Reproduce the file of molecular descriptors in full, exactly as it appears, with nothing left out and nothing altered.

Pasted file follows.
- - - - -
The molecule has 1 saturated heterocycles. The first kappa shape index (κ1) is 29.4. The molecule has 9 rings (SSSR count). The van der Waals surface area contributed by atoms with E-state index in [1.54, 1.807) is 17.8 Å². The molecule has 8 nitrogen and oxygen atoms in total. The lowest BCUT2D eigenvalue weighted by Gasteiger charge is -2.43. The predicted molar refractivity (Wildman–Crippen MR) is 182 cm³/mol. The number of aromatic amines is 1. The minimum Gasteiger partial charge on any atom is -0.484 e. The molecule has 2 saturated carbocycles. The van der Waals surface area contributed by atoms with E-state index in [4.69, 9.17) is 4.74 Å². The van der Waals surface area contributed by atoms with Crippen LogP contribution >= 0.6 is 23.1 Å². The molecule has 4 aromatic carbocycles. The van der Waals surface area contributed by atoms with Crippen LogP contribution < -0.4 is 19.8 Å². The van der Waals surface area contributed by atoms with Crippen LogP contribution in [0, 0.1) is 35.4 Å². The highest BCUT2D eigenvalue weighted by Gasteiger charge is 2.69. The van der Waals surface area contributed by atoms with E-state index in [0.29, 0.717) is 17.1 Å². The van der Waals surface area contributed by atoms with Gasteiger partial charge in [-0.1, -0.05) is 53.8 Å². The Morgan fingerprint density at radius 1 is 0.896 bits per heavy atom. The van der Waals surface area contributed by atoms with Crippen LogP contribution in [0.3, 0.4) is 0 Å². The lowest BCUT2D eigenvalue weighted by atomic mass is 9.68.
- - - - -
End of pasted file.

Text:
The molecule has 1 saturated heterocycles. The first kappa shape index (κ1) is 29.4. The molecule has 9 rings (SSSR count). The van der Waals surface area contributed by atoms with E-state index in [1.54, 1.807) is 17.8 Å². The molecule has 8 nitrogen and oxygen atoms in total. The lowest BCUT2D eigenvalue weighted by Gasteiger charge is -2.43. The predicted molar refractivity (Wildman–Crippen MR) is 182 cm³/mol. The number of aromatic amines is 1. The minimum Gasteiger partial charge on any atom is -0.484 e. The molecule has 2 saturated carbocycles. The van der Waals surface area contributed by atoms with E-state index in [4.69, 9.17) is 4.74 Å². The van der Waals surface area contributed by atoms with Crippen LogP contribution >= 0.6 is 23.1 Å². The molecule has 4 aromatic carbocycles. The van der Waals surface area contributed by atoms with Crippen LogP contribution < -0.4 is 19.8 Å². The van der Waals surface area contributed by atoms with Crippen LogP contribution in [0, 0.1) is 35.4 Å². The highest BCUT2D eigenvalue weighted by Gasteiger charge is 2.69. The van der Waals surface area contributed by atoms with E-state index in [0.29, 0.717) is 17.1 Å². The van der Waals surface area contributed by atoms with Gasteiger partial charge in [-0.1, -0.05) is 53.8 Å². The Morgan fingerprint density at radius 1 is 0.896 bits per heavy atom. The van der Waals surface area contributed by atoms with Crippen LogP contribution in [0.3, 0.4) is 0 Å². The lowest BCUT2D eigenvalue weighted by atomic mass is 9.68.